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General Motors is cleaning out the attic to sell some stuff at the auction house to raise some much needed cash.
Around 250 vehicles from GM's "Heritage Collection," will be auctioned by Barrett-Jackson, with the first lots going on Jan. 13 in Scottsdale, Ariz., and the second hitting the block in April in West Palm Beach, Fla.
Don't think that GM is parting with the family jewels to pay the mortgage. Though insiders can't recall such a big chunk of the collection being sold at once, 25% of the total, most of the vehicles are special show cars and one-offs that GM snapped together for the Specialty Equipment Manufacturers Assn. (SEMA) shows over the years, as well as some classic production cars that were duplicates of models GM still has.
Of interest to some bargain-hunting curiosity seekers, too, are some examples of GM design failures. As one GM executive told me off the record, "These are mostly cars that current management [probably product boss Bob Lutz and design chief Ed Welburn] don't much care for."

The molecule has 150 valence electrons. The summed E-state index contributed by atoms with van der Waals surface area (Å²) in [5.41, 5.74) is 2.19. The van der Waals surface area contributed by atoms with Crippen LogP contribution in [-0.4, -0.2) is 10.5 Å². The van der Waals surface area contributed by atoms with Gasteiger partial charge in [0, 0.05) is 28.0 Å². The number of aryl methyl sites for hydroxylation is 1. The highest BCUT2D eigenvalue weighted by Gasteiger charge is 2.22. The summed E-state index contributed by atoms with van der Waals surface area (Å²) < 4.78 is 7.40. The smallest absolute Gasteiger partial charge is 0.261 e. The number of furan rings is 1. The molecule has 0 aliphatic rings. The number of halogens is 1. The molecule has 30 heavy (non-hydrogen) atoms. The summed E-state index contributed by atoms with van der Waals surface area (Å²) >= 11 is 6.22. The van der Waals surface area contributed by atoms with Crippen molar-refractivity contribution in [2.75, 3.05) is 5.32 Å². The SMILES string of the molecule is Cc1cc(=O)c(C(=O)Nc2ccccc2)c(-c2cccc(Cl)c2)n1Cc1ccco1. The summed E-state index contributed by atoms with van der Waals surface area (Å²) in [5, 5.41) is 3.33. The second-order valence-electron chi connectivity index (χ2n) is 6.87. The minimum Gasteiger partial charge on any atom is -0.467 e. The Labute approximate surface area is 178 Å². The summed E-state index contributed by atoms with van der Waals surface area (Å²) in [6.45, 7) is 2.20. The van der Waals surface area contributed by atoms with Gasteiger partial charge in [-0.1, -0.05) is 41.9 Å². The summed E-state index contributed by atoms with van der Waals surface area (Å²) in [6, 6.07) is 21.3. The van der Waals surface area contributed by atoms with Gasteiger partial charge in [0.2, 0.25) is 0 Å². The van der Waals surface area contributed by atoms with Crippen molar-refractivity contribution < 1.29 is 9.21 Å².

The real family jewels aren't going anywhere, even if one, like the first off-the-line 1966 Oldsmobile Toronado or 1938 Buick Y-Job, might bring as much cash as 10 or 20 of the cars being sold off.
GM Heritage Collection spokesman Greg Wallace says it's more a "thinning of the warehouse." He says it costs the company roughly $2,000 a year per car to maintain, store, and transport each vehicle. And with GM designs getting better and better under Lutz and Welburn, the company wants to make room for some of the new family gems, like the 2008 Chevy Mailbu and 2010 Chevy Camaro.
Here is a smattering of the some off the cars being sold, with estimated prices and provenance.
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